LookWho’sGain­ing fro­maFallinRates? For­got­tenGOIBond

The Economic Times - - Companies -

Mum­bai: A fixed in­come prod­uct floated by the gov­ern­ment that was ig­nored by in­vestors for al­most five years is back in de­mand. Fixed in­come in­vestors are flock­ing to the Gov­ern­ment of In­dia (GOI) Sav­ings Bonds, 2003, since April 1, af­ter the re­duc­tion in in­ter­est rates on small sav­ings and post of­fice t i me- d e p o s i t s . With in­ter­est rates ex­pected to soften fur­ther, in­vestors are lock­ing their money in these bonds that of­fer 8% re­turns an­nu­ally.

“GOI bonds pay a lit­tle more than post of­fice time-de­posits and bank de­posits. They are very safe since they are is­sued by the gov­ern­ment of In­dia, and hence there are in­creased en­quiries and in­vest­ments into these bonds over the last cou­ple of weeks,” says Anil Cho­pra, group CEO at Ba­jaj Cap­i­tal.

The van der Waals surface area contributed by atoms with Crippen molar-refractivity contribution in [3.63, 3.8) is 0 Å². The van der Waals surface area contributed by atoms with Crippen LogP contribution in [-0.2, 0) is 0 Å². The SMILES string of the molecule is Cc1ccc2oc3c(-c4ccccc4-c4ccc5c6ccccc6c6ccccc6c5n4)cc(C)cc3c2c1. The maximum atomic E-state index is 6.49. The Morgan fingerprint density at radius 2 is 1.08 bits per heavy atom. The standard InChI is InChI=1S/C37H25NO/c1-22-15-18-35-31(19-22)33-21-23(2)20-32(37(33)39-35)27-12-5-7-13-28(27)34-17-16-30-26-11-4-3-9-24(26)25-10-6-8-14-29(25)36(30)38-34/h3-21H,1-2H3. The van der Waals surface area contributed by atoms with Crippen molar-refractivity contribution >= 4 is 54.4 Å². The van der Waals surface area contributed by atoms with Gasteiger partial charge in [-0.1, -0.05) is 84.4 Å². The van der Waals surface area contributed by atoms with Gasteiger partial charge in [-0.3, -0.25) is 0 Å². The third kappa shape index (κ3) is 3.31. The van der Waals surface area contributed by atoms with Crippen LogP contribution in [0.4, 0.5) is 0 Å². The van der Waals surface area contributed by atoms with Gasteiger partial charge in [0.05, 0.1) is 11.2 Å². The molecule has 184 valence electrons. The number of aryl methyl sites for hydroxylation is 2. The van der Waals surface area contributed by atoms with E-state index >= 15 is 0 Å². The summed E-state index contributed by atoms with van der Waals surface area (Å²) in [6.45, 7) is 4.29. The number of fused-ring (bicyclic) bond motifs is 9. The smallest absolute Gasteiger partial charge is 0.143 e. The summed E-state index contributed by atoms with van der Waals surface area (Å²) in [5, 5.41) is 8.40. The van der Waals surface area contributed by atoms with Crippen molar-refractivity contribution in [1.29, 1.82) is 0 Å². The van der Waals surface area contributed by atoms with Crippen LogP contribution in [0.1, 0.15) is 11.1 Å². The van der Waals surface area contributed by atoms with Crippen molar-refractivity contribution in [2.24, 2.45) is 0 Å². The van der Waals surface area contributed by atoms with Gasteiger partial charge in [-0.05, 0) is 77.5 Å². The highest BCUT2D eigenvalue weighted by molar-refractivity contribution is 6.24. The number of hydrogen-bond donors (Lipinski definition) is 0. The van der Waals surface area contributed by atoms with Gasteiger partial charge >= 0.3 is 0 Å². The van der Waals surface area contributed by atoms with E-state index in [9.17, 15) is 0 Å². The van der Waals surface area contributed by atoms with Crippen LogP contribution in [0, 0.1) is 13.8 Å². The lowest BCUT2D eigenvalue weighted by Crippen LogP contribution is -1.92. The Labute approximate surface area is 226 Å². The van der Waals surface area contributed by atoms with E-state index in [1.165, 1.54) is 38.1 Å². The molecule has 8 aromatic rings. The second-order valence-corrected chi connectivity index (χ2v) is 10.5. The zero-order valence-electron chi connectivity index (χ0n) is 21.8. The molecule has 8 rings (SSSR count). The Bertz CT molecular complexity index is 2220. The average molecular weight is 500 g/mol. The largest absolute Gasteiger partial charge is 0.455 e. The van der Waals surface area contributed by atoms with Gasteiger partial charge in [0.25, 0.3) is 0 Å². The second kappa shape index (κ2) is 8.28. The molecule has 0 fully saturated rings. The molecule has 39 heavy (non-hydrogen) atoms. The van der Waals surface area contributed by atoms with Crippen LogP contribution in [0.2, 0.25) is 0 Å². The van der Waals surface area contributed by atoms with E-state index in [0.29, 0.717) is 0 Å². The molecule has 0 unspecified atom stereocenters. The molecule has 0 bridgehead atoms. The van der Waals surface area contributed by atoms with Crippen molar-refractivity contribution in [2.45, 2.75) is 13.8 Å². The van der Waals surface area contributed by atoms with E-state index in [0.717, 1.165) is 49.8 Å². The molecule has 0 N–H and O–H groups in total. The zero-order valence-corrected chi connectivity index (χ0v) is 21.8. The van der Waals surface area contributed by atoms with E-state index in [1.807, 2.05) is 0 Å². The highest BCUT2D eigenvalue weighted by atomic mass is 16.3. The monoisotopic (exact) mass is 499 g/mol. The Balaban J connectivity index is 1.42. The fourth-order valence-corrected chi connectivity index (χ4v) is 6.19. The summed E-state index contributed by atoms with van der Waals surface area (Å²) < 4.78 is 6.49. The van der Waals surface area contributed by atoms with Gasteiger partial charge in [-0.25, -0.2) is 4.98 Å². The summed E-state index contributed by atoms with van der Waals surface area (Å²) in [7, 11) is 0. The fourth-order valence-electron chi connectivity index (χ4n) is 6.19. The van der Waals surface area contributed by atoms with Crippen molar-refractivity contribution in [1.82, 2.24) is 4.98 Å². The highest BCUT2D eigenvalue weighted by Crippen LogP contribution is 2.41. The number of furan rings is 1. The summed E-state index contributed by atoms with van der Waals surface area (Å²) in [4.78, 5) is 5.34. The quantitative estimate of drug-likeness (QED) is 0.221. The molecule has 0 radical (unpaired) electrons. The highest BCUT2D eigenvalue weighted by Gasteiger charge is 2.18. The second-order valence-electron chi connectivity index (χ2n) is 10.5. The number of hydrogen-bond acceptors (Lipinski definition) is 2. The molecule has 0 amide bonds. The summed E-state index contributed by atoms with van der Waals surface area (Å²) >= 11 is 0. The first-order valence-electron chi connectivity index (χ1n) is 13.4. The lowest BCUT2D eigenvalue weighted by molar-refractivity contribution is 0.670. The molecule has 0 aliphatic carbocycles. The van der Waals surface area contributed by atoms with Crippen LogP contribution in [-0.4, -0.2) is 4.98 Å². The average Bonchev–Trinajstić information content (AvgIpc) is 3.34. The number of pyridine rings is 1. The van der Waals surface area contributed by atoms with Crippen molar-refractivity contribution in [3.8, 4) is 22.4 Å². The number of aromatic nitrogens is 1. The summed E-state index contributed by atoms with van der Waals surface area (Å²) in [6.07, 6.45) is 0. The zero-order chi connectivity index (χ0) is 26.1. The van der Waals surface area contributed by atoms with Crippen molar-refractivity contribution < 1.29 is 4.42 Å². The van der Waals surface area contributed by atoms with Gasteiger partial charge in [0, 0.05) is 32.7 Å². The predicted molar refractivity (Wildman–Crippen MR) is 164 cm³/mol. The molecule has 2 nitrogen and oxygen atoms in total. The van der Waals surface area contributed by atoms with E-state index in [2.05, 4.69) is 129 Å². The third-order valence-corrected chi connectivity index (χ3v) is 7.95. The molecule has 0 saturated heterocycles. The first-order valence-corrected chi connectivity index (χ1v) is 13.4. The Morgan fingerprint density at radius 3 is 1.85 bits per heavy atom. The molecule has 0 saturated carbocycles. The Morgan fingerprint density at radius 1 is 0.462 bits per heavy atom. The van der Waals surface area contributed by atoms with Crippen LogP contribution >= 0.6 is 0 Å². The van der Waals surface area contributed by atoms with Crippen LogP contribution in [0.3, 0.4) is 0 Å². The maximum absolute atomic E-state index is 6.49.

Be­fore­ther­ate­cu­ton­s­mall­sav­ings and post of­fice time-de­posits were an­nounced, a 5-year time-de­posit from the post of­fice paid 8.5% ev­ery year. From April 1, the same de­posit fetches 7.9%. Other com­pa­ra­ble prod­uctssuchas­fixed­de­posits­from banks like SBI and HDFC Bank pay a max­i­mum of 7.5%, while Bank of Bar­oda pays 7.3% and for­eign banks, like HSBC, pay 7.25%. Given that these gov­ern­ment bonds pay 8%, which is higher than the com­pet­ing prod­ucts, smart in­vestors are lock­ing them­selves onto these bonds. The bonds have a ten­ure of six years and in­vestors can choose to take in­ter­est ei­ther on a half yearly ba­sis or on a cu­mu­la­tive ba­sis at the end of the ten­ure. In the last five years, this prod­uct was out of favour be­cause post of fice time-de­posits and banks paid higher than 8% in a higher in­ter­est rate regime. Wealth man­agers say with rates ex­pected to de­cline, in­vestors want to lock in their money for six years. In­ter­est in­come from these bonds, how­ever, are tax­able. In­vestors are li­able to pay tax de­pend­ing on his tax

RUSH­ING IN

slab. Tax de­ducted at source (TDS) will be ap­pli­ca­ble if in­ter­est from this in­stru­ment earned is more than ₹ 5,000 in a fi­nan­cial year. Un­like tax-free bonds, these bonds are illiq­uid and shall not be trad­able in the sec­ondary mar­ket and will not be el­i­gi­ble as col­lat­eral for loans from banks and fi­nan­cial In­sti­tu­tions.

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